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Publication numberUS7119888 B2
Publication typeGrant
Application numberUS 10/509,437
PCT numberPCT/DE2003/000543
Publication dateOct 10, 2006
Filing dateFeb 21, 2003
Priority dateMar 28, 2002
Fee statusPaid
Also published asDE10213901A1, DE50312722D1, EP1488254A1, EP1488254B1, US20050151958, WO2003083511A1
Publication number10509437, 509437, PCT/2003/543, PCT/DE/2003/000543, PCT/DE/2003/00543, PCT/DE/3/000543, PCT/DE/3/00543, PCT/DE2003/000543, PCT/DE2003/00543, PCT/DE2003000543, PCT/DE200300543, PCT/DE3/000543, PCT/DE3/00543, PCT/DE3000543, PCT/DE300543, US 7119888 B2, US 7119888B2, US-B2-7119888, US7119888 B2, US7119888B2
InventorsMichael Beuschel, Alexander Nastasie
Original AssigneeConti Temic Microelectronic Gmbh
Export CitationBiBTeX, EndNote, RefMan
External Links: USPTO, USPTO Assignment, Espacenet
Method for determining the relative speed of an object
US 7119888 B2
Abstract
Methods for the measurement of the object spacing distance or separation of objects are increasingly utilized in obstacle warning systems for motor vehicles, in order to warn the drivers of the motor vehicles of sources of danger on the roadway. It would be sensible or suitable in such a system, to take into account also the relative speed of objects approaching the motor vehicle. The new method shall enable the determination of the relative speed of an object in a simple manner and provide exact measurement results. In the new measurement method, the object separation is cyclically determined respectively after expiration of a prescribed cycle period. Furthermore, the number of the cycles is determined, within which the object separation changes so far that a prescribed separation band is completely traversed. The relative speed of the object is then calculated from the difference between the object separation determined before the entry into the separation band and the object separation determined after the exit out of the separation band, and from the determined number of cycles. Pre-crash sensing.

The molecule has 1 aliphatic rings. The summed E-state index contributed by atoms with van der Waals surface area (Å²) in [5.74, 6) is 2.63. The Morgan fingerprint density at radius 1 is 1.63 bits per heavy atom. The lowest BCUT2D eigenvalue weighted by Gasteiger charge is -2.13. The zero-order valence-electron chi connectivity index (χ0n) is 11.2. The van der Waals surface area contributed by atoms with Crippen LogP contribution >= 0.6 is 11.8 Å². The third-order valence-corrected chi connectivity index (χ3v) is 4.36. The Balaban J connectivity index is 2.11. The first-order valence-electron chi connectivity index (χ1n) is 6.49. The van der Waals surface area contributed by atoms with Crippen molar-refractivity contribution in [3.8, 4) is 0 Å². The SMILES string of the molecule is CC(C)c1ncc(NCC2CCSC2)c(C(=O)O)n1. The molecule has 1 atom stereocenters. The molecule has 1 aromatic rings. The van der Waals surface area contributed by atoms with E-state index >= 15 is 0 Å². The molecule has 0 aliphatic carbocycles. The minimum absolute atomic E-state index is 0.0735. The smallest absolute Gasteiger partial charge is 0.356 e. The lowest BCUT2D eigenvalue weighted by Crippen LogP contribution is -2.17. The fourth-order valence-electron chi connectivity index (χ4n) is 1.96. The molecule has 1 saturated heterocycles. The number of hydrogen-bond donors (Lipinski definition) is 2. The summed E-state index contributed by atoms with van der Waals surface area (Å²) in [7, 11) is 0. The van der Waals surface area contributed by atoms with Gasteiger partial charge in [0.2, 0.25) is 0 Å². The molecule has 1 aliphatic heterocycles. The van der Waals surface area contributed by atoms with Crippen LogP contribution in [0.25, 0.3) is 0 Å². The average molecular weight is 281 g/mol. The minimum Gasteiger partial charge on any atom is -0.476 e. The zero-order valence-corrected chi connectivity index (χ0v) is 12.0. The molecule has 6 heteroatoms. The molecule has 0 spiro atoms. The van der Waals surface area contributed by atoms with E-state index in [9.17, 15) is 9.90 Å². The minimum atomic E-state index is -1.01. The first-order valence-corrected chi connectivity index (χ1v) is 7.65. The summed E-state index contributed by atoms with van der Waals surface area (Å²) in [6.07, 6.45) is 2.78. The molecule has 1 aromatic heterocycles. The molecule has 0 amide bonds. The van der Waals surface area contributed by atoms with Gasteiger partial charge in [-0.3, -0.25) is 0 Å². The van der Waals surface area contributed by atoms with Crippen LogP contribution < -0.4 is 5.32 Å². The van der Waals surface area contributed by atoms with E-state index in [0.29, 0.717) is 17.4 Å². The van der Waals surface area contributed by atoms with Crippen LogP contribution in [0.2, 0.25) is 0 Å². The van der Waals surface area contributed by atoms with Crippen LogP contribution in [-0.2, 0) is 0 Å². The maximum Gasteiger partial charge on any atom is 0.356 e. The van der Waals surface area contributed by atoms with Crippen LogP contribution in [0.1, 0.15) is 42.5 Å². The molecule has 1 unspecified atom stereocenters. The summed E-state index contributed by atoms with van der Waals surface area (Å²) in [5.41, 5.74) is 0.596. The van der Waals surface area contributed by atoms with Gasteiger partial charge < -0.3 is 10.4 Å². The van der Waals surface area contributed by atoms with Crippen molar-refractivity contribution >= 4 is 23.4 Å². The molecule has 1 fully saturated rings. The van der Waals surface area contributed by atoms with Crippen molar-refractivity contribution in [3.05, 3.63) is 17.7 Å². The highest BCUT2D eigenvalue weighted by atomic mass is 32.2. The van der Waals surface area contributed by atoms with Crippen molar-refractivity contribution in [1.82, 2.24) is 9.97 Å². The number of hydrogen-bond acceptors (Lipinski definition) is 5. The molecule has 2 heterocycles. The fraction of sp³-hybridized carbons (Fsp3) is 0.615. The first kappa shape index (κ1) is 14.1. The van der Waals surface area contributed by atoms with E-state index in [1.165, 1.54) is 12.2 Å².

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Claims(11)
1. Method for the measurement of the relative speed (v) of an object, in which the object separation (d(i)) of the object is determined cyclically respectively after expiration of a prescribed cycle period (Tc) and the number (z) of the cycles is determined, within which the object separation (d(i)) is changed so far that a prescribed separation band (ΔX) is completely traversed, and in which the relative speed (v) of the object is calculated from the difference (Δd) between the object separation (d(m)) determined before the entry into the separation band (ΔX) and the object separation (d(n+1) determined after the exit out of the separation band (ΔX) and from the determined number (z) of the cycles.
2. Method according to claim 1, characterized in that the measurement of the relative speed is ended and started anew, if, in a certain number (Emax) of successive cycles, separation values are determined as object separation (d(n+1(i)), that differ from the respective preceding separation value by more than a prescribed threshold value (ds).
3. Method according to claim 1, characterized in that a determined speed value (v) is observed unchangeably so long until the object separation (d(i)) determined in a cycle increases relative to the object separation determined in the preceding cycle.
4. Method according to claim 1, characterized in that the object separation (d(i)) determined in a cycle is determined through measurement of a pulse transit time (te) of a light pulse emitted into a measurement space and reflected back out of the measurement space.